Rather then the culmination of months of meticulous planning and preparation, that day we saw a spontaneous act of white hot rage (which makes suggestions that strengthening the TSA to include acts of planning and preparation would have prevented the attack utterly ludicrous). He grabbed a knife off a shelf and started stabbing other shoppers (who, fortunately, were observing social distancing rules during the Level 4 pandemic lockdown). His targets were chosen opportunistically and at random–they were simply close enough to attack. He ran through the aisles yelling and shouting, thereby alerting other potential victims to impending danger. He ran from victim to victim rather than pause to finish them off in deliberate fashion. He had no manifesto and he he did not video his actions or communicate or transmit his attack to others. He had no subject other than his immediate targets and he had no object other than to satisfy his own bloodlust and sense of being wronged by society.  His message was to himself.

He had no connections to any jihadist network because even if he once did (and that has not been alleged, much less proven) his internet access was cut off after his arrest and he was largely isolated within the Sri Lankan and Muslim communities because of his notoriety. He had no affective relationships to speak of since his family remains in Sri Lanka and he had no partner or romantic attachments. Described as normally behaved before he arrived in NZ, he descended into personal and political darkness in the years after, linking the two in his public and private utterances. In fact, although he glorified ISIS violence and fetishised bladed weapons, it is unclear how deeply rooted he was in the Salafist world view that underpins ISIS’s ideology.

After he was released in July he developed, according to media reports, an obsessive focus on someone whose identity is suppressed but who was deliberately distanced from him after concerns were raised about his behaviour towards that individual in the days before the stabbings. One can only wonder if this was a case of what is known as affective displacement or transfer in which his emotional focus shifted from jihad to something more immediate and personal, and when that object of attention was removed, he snapped. If so, his ideological focus was more an opportunistic product of his mental state than of true devotion to the extremist cause. Put another way, his homicidal ideation may not have primarily been driven by ideology, which may have been more of a convenient crutch for his grievances rather than the root cause of his sociopathy.

To be clear: I am no mental health expert and defer to them on the subject, but I have learned enough over the years to believe that something more than ideological zealotry may have been at play here.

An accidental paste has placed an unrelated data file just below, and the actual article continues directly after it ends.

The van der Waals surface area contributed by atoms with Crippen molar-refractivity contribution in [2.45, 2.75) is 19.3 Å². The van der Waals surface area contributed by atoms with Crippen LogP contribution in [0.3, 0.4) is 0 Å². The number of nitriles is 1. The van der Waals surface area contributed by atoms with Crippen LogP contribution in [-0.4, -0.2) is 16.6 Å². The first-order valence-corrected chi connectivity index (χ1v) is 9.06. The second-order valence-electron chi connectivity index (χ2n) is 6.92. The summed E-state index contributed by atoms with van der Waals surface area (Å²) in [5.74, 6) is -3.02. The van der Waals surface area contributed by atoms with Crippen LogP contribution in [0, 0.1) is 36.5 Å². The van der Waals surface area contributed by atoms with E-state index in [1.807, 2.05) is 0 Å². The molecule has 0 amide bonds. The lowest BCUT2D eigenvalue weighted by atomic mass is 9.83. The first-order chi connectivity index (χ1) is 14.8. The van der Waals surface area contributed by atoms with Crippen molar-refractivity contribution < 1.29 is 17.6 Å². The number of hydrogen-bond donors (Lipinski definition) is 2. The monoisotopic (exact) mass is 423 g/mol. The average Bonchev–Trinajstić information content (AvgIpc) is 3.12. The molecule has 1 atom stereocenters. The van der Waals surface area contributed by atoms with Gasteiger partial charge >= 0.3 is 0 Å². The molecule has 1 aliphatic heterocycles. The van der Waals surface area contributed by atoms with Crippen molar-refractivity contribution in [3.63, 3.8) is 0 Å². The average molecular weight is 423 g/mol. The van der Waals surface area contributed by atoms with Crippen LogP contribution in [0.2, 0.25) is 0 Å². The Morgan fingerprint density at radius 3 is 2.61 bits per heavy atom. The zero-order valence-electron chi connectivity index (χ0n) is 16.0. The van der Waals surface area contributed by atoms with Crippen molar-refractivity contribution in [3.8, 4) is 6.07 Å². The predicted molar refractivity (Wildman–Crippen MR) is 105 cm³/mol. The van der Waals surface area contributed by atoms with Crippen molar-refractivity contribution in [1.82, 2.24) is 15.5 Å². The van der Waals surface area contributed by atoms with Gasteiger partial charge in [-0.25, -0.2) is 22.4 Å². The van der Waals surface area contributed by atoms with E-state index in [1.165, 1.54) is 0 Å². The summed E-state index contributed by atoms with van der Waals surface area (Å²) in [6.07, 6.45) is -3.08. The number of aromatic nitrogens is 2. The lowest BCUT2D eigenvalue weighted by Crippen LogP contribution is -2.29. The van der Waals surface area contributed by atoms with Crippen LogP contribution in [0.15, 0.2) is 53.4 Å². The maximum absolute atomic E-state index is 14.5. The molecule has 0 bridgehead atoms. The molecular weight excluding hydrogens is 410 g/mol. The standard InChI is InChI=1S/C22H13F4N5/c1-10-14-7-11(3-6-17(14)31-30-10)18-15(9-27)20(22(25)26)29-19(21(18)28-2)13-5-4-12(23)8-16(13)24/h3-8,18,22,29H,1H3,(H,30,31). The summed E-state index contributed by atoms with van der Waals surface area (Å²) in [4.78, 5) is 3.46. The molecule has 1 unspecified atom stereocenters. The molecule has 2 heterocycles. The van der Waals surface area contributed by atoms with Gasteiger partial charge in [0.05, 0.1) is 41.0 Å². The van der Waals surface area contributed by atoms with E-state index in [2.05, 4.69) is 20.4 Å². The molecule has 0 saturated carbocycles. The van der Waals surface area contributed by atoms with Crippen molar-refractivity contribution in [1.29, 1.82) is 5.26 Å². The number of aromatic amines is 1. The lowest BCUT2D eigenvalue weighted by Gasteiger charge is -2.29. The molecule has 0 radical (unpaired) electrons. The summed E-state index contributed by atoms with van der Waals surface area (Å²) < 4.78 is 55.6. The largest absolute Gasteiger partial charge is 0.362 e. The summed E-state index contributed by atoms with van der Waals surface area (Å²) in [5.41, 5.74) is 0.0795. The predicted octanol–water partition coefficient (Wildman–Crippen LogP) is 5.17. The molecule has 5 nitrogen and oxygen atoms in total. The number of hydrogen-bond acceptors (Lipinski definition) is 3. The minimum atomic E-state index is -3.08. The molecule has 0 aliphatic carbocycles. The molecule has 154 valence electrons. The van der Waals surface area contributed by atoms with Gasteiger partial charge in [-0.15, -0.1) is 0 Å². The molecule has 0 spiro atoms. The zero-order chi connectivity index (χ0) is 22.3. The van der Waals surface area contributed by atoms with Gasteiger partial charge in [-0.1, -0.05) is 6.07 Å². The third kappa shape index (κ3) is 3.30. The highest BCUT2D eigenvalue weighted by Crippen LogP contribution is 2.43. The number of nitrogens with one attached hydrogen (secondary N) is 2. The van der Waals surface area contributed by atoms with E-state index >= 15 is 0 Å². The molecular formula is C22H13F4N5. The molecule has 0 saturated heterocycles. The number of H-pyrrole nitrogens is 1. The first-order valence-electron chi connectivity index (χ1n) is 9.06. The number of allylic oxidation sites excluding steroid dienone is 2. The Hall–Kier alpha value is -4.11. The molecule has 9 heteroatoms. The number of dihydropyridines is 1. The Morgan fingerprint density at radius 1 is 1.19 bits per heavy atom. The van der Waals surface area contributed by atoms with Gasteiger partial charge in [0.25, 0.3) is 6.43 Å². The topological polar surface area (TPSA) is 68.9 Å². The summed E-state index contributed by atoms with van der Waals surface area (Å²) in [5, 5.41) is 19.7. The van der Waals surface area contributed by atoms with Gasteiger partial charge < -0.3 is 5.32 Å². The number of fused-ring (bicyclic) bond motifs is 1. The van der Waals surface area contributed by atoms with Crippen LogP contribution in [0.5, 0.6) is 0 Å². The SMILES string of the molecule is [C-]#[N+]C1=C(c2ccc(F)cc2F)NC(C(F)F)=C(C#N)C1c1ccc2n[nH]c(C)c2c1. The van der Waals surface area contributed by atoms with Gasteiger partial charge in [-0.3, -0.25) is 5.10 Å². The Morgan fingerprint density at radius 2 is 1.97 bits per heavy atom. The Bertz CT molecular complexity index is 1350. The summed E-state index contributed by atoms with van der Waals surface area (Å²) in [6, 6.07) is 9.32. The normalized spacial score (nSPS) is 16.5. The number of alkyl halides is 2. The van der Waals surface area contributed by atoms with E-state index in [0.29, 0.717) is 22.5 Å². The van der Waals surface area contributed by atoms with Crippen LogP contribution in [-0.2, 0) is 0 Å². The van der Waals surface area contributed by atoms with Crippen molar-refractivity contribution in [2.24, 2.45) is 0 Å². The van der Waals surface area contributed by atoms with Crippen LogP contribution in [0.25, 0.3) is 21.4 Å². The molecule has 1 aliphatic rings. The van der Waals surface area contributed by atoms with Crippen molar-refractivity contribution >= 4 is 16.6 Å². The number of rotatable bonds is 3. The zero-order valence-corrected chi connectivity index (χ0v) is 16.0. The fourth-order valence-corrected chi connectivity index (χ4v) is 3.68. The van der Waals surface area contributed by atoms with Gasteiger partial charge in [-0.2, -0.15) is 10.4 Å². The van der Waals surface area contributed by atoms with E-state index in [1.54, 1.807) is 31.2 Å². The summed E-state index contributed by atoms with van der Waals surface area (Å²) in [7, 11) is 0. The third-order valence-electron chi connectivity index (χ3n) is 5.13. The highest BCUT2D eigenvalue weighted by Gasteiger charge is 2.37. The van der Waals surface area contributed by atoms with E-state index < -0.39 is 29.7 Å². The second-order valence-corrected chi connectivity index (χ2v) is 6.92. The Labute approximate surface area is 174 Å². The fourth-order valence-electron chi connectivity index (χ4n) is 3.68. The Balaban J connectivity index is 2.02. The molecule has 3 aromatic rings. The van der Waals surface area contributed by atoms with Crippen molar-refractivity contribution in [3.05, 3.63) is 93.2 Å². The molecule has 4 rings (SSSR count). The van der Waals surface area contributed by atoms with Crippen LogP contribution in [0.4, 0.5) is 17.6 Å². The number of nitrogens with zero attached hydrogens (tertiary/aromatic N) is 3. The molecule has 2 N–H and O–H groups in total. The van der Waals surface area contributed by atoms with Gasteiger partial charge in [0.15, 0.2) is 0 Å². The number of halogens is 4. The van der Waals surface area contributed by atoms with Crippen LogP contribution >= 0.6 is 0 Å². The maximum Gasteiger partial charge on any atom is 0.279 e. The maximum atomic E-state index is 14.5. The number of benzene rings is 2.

What S did have is a constant armed police surveillance presence around him because unlike the judge who released him in the hope that he could be rehabilitated, the police had no illusions that he was anything but a danger to himself and society. They therefore devoted considerable resources to surreptitiously monitoring him. As it turns out, he received no rehabilitation as well, which meant that the police emphasis on covert surveillance from a distance was certainly not designed to be pre-emptive or preventative in nature (since an intensive rehab counselor could have given them daily updates on his state of mind). As quick as the police reaction was to the stabbings, they were at a disadvantage given the nature of their surveillance technique, which apparently did not benefit from regular psychological updates. This is no slight on the police. They did what they thought best given the difficult circumstances that they were put in, and in the end they saved lives.

Even lumping Mr. S with the Christchurch killer as “lone wolves” is problematic. The Christchurch killer clearly was such a threat, quietly stalking his prey and preparing his attacks. Mr. S, however, acted impulsively and without the type of deliberation usually associated with lone wolves. Rather than “flying under the radar” of specialised and dedicated counter-terrorism units in NZ (as the Royal Commission would like us to believe with regard to the Christchurch terrorist), he was a known, clear and present danger, at least as far as the police were concerned. Likening him to the March 15 killer as a lone wolf is , again, drawing too long a comparative bow. In fact Mr. S seems closer to the May Dunedin Countdown stabber (four wounded in that attack) than the Christchurch killer, even if the demons inside the Dunedin stabber’s head were fueled by meth rather than ideology and/or mental illness.